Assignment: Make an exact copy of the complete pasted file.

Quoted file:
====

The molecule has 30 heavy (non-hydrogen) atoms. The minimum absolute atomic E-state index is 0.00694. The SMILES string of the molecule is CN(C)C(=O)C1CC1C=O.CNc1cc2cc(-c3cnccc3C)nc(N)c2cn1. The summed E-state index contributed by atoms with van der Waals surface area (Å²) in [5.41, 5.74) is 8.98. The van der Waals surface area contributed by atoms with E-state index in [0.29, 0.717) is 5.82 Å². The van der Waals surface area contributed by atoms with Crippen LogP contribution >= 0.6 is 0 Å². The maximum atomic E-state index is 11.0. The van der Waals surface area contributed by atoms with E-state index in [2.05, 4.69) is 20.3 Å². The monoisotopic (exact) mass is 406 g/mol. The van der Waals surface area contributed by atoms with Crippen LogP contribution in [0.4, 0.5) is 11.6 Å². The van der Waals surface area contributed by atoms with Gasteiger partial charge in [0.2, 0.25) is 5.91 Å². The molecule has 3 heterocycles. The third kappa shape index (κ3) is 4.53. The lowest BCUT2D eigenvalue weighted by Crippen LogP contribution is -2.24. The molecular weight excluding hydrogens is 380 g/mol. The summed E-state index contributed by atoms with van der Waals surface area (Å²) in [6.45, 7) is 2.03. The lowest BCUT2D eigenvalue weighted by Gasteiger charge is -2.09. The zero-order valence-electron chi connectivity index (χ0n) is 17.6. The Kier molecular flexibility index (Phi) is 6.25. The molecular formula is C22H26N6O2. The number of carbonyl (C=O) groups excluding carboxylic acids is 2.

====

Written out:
The molecule has 30 heavy (non-hydrogen) atoms. The minimum absolute atomic E-state index is 0.00694. The SMILES string of the molecule is CN(C)C(=O)C1CC1C=O.CNc1cc2cc(-c3cnccc3C)nc(N)c2cn1. The summed E-state index contributed by atoms with van der Waals surface area (Å²) in [5.41, 5.74) is 8.98. The van der Waals surface area contributed by atoms with E-state index in [0.29, 0.717) is 5.82 Å². The van der Waals surface area contributed by atoms with Crippen LogP contribution >= 0.6 is 0 Å². The maximum atomic E-state index is 11.0. The van der Waals surface area contributed by atoms with E-state index in [2.05, 4.69) is 20.3 Å². The monoisotopic (exact) mass is 406 g/mol. The van der Waals surface area contributed by atoms with Crippen LogP contribution in [0.4, 0.5) is 11.6 Å². The van der Waals surface area contributed by atoms with Gasteiger partial charge in [0.2, 0.25) is 5.91 Å². The molecule has 3 heterocycles. The third kappa shape index (κ3) is 4.53. The lowest BCUT2D eigenvalue weighted by Crippen LogP contribution is -2.24. The molecular weight excluding hydrogens is 380 g/mol. The summed E-state index contributed by atoms with van der Waals surface area (Å²) in [6.45, 7) is 2.03. The lowest BCUT2D eigenvalue weighted by Gasteiger charge is -2.09. The zero-order valence-electron chi connectivity index (χ0n) is 17.6. The Kier molecular flexibility index (Phi) is 6.25. The molecular formula is C22H26N6O2. The number of carbonyl (C=O) groups excluding carboxylic acids is 2.